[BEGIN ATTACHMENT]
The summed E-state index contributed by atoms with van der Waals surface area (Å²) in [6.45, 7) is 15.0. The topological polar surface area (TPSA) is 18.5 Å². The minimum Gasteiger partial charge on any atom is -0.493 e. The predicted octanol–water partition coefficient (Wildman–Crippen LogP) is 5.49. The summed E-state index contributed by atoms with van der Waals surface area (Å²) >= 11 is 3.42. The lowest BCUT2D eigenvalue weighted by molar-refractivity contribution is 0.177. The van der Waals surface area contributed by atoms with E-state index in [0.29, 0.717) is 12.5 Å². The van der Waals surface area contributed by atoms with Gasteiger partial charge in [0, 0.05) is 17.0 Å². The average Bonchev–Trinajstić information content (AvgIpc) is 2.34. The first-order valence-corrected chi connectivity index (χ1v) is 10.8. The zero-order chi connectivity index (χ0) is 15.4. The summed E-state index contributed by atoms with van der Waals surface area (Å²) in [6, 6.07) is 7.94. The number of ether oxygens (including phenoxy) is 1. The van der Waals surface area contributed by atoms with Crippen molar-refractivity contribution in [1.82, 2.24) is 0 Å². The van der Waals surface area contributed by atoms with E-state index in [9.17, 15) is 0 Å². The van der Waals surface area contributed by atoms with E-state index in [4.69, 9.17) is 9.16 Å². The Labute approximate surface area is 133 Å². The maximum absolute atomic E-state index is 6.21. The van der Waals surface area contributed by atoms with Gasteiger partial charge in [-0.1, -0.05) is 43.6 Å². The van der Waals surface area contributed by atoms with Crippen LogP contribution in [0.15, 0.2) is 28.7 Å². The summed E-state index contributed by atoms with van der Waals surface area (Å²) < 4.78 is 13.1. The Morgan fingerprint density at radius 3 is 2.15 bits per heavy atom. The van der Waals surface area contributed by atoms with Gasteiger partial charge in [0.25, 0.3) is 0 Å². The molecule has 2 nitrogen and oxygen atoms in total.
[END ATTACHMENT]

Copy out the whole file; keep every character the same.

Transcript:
The summed E-state index contributed by atoms with van der Waals surface area (Å²) in [6.45, 7) is 15.0. The topological polar surface area (TPSA) is 18.5 Å². The minimum Gasteiger partial charge on any atom is -0.493 e. The predicted octanol–water partition coefficient (Wildman–Crippen LogP) is 5.49. The summed E-state index contributed by atoms with van der Waals surface area (Å²) >= 11 is 3.42. The lowest BCUT2D eigenvalue weighted by molar-refractivity contribution is 0.177. The van der Waals surface area contributed by atoms with E-state index in [0.29, 0.717) is 12.5 Å². The van der Waals surface area contributed by atoms with Gasteiger partial charge in [0, 0.05) is 17.0 Å². The average Bonchev–Trinajstić information content (AvgIpc) is 2.34. The first-order valence-corrected chi connectivity index (χ1v) is 10.8. The zero-order chi connectivity index (χ0) is 15.4. The summed E-state index contributed by atoms with van der Waals surface area (Å²) in [6, 6.07) is 7.94. The number of ether oxygens (including phenoxy) is 1. The van der Waals surface area contributed by atoms with Crippen molar-refractivity contribution in [1.82, 2.24) is 0 Å². The van der Waals surface area contributed by atoms with E-state index in [9.17, 15) is 0 Å². The van der Waals surface area contributed by atoms with E-state index in [4.69, 9.17) is 9.16 Å². The Labute approximate surface area is 133 Å². The maximum absolute atomic E-state index is 6.21. The van der Waals surface area contributed by atoms with Gasteiger partial charge in [-0.1, -0.05) is 43.6 Å². The van der Waals surface area contributed by atoms with Crippen LogP contribution in [0.15, 0.2) is 28.7 Å². The summed E-state index contributed by atoms with van der Waals surface area (Å²) < 4.78 is 13.1. The Morgan fingerprint density at radius 3 is 2.15 bits per heavy atom. The van der Waals surface area contributed by atoms with Gasteiger partial charge in [0.25, 0.3) is 0 Å². The molecule has 2 nitrogen and oxygen atoms in total.